So there's a 1 degree of playing separation between Garcia and Hancock via Gaylord Birch. That shared billing in Marin June 2, 1973 remains mysterious for what should have been a big gig, relatively speaking. I wonder if it even happened?

    His quote placing Garcia in that company is pretty amazing. If I were someone who, let's say, knew nothing about Stravinsky or Bartok or Stockhausen - hypothetically, of course. What would such a person read to get a good, possibly Garcia-relevant angle on them? I guess what I really need to do is learn something about the avant garde, more broadly. Or something.

  2. The Dead's relationship to modern-classical and electronic music remains distinctly understudied, at least in published works. I've written the most thorough study of what they got from Charles Ives (and Coltrane, for that matter) - but as for Stravinsky or Bartok or Stockhausen, there doesn't seem to be much to go on for now except some comments from Lesh & Weir on their influence. (And not a word from Garcia, I believe - he was much less into those genres.)

    By the way, Miles Davis was listening to Stockhausen obsessively circa 1972, which particularly influenced his On the Corner album. No particular Dead relevance there, though...I don't think that period of Miles had any discernible influence on them?

  3. @JGMF - right, I forgot about Gaylord Birch! I don't know that Birch did much playing with Hancock outside of the two Pointer Sisters album that he appeared on. Hancock talks in his book about the experience of sharing a bill with the Pointer Sisters (and Birch) serving as the direct inspiration for him to shift to a funkier, less avant-garde style of music (ie, Head Hunters). Hancock and the Pointers also shared the same manager, David Rubinson, who Garcia must have known through the San Francisco studio scene, since Rubinson was a big producer. For what it's worth, I would also think that Hancock was a sufficient enough presence (in terms of talent, exposure, and his interest in cutting edge equipment) to be well known to most serious improvising musicians around San Francisco.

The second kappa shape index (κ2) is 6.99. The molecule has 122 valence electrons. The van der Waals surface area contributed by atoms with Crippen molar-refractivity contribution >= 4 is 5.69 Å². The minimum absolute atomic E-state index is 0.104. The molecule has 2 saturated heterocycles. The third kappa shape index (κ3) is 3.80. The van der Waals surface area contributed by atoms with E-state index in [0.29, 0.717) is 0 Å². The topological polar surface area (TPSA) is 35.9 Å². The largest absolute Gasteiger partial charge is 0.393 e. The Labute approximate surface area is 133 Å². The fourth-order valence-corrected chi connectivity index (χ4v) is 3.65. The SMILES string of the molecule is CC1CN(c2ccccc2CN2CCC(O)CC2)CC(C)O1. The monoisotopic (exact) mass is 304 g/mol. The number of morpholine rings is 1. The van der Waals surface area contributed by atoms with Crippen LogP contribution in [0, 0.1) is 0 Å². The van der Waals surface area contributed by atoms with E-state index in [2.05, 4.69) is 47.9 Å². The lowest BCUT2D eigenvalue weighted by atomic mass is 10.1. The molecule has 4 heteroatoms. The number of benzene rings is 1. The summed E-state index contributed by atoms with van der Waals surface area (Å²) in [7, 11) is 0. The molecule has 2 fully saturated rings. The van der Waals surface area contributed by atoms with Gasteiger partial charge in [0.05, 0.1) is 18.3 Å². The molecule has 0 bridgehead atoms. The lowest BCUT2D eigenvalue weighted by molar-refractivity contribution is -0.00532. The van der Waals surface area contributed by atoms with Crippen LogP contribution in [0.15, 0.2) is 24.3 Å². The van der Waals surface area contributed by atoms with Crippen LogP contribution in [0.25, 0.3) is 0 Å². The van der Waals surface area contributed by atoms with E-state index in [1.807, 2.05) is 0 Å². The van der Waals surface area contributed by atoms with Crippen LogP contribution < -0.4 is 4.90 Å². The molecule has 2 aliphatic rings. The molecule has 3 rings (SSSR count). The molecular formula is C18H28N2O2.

I can't provide much direction on 20th century classical music from the perspective of the Garciacentric listener, either. I'm still quite the layman in that realm myself. I can recommend Alex Ross' wonderful book The Rest Is Noise as an excellent historical overview of the various strands of 20th century (well, post-Romantic) "classical" music. That seems to be as good a place as any to start getting a sense of it.

    @LIA, re: Miles -- I have a hunch that Bitches Brew era Miles resonated far more with the Dead's own musical sensibilities than the Stockhausen-influenced era of On the Corner and beyond; it just seems too rhythmic and un-melodic for the Dead, and "abstract" in a way that they seemed to have little interest in, but that's just a guess. Miles made the rounds during the Fillmore era, but not much after the Fillmore West closed: he played once at the Frost in Oct 1972, and then for a week at the Keystone Korner in April 1974. I've always hoped that Phil or Jerry were at any of those performances, and that the more "out" improvisations from fall 72 or spring 74 were partially inspired by Miles' influence, but that's just very wishful thinking.

  4. You mentioned that you listened to "the 1968 Candide lp, if it makes a difference."
    Actually, it does. There are a couple different versions of Kontakte - the original, rather minimalist and purely electronic: (original)

    And an alternate version (also composed by Stockhausen in 1959, and using the same base electronic tape) with added piano & percussion, which sounds significantly different and is much more Dead-like: (piano)

    I recommend sampling both, to hear the transition from pure electronica to a soundscape similar to a Dead space.

    1. That's good to know! Thanks for the pointer.

  5. Garcia was asked by Joseph Territo in the August '82 Relix magazine interview, "On your first solo album, you included some electronic music. Now many people are doing it, but you seem not to have pursued it."
    Garcia: "It isn't something that I took up, really. With that record, I had a certain approach in mind, especially for the side that has stuff you could describe as electronic. You could describe it more accurately as audio collage. I don't see electronic pieces as songs. I wouldn't feel comfortable about having an electronic tune in and amongst more conventional music because it's not really a format that I'm comfortable with."